Front Page Titles (by Subject) ESSAY No. CXXIX. - The Principles of Free Trade
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ESSAY No. CXXIX. - Condy Raguet, The Principles of Free Trade 
The Principles of Free Trade illustrated in a series of short and familiar Essays originally published in the Banner of the Constitution, 2nd ed. (Philadelphia, 1840).
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ESSAY No. CXXIX.
september 12, 1832.
The duty on Bar Iron. No one gains by it but the owners of iron mines.
IN a former article we showed that none of the persons who are concerned in the fabrication of iron, from the time that the ore is dug from the mines or the bogs, until it appears in the form of a finished article, is interested in the duty on pig iron, except the owners of iron mines; and for the plain reason, that it is the interest of these last that pig iron should be dear, because it is the produce of their land—whilst it is the interest of all the others that it should be cheap, because it is the raw material of their business. We shall now examine and see who are interested in the duty on bar iron.
And, first, it will be evident, that the owners of the iron mines which are situated within the reach of the competition of foreign bar iron, are interested; for, if no duty were imposed upon bar iron, it could be imported and sold cheaper than domestic bar iron could be produced. This fact is too manifest to need illustration; and it is equally manifest, that those mines which are situated at a considerable distance from the seaboard, would not be affected if bar iron were admitted duty free.
Secondly. The owners of forges which are situated within the reach of foreign competition, are benefited by the duty on bar iron, but only because there is a duty upon pig iron. Let the duty on pig iron be taken off, and the forge owners could well afford to have the duty reduced. The protection which they now enjoy, by a duty of $22.40 upon hammered iron, is only necessary to them because, by the duty upon pig iron, of $12.50 per ton, they are compelled to pay, for a ton and a half of that article, which is the raw material of their fabric, $18.75 more than they would otherwise have to pay, it requiring that quantity of pigs to make one ton of bar iron. The real advantage in their favour, now enjoyed by the forge owners, over what they would possess if there was no duty on pig iron, is but $3.65 per ton; and they are now positively no better off than they would be if the duty on pig iron was entirely repealed, and a duty on foreign bar iron, of $3.65 per ton, were imposed. Their position, as relates to this question, is precisely the same as that of the tailors, who are protected, by a duty of 50 per centum upon ready-made clothing, merely because there is a heavy duty on cloth, the raw material of their labour; which duty, it could easily be shown, the tailors would not need if there was no duty on cloth. The forge owners could, therefore, well afford a reduction of the duty to a revenue scale, without being affected by it in the slightest degree; and if this is the case with those whose works are within the reach of foreign competition, how evident is it that none of the rest could be affected by it. Indeed the clamour which is made about the iron duty is all occasioned by the ignorance of those who have not examined the subject; and, as the matter comes to be better understood, people will see that the owners of the mines are at the bottom of the whole imposition.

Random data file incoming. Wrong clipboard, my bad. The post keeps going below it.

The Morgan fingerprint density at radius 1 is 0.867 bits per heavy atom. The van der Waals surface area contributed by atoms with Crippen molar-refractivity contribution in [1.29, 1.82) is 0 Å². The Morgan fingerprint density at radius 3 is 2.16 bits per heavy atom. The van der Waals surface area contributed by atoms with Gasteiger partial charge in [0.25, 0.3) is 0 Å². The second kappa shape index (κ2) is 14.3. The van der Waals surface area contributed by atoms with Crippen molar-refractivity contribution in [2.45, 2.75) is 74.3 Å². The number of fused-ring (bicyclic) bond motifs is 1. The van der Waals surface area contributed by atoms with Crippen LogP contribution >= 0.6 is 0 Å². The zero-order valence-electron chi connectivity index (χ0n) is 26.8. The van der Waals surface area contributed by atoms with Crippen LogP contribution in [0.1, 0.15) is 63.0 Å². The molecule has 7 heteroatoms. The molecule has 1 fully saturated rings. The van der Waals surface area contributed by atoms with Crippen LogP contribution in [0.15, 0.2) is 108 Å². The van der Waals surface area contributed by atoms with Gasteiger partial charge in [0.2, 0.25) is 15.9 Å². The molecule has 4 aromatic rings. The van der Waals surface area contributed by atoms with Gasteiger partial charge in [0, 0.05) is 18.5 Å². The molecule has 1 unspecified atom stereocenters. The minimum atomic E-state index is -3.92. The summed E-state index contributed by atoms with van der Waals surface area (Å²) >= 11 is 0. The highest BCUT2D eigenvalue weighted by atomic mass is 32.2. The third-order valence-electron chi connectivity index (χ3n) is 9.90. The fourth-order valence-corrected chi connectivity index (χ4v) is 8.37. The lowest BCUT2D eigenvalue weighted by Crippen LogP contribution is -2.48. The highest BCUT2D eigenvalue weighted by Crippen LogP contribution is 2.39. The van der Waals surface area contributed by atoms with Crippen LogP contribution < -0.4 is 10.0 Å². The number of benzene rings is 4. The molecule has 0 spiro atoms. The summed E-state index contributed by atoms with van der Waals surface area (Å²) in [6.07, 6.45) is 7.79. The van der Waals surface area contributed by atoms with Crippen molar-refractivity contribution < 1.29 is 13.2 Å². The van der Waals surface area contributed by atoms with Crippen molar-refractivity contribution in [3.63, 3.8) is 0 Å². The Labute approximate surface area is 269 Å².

Having thus shown the operation of this duty upon the owners of the iron mines and forges, let us now see whether the blacksmiths are benefited by the duty on bar iron. Bar iron is to them the raw material of their business. The cheaper the price of bar iron, the more articles they are called upon to make. Any one, who cannot see that they are injured by this duty, we refer to the petition of the Philadelphia blacksmiths, presented to the last Congress, where the subject is handled in a masterly manner, and is placed on such grounds as to be altogether irrefutable.
From these considerations it is evident, that the only persons who are benefited by the duty on bar iron are the owners of the iron mines; and even of them, a small portion only, living on the sea-board, are deeply interested. The question then comes to this; are all the improvements in agriculture, commerce, and manufactures, to which iron is an indespensable material, to be kept back, in order that a few owners of iron mines shall be enabled to carry on a profitable business, at the expense of the public?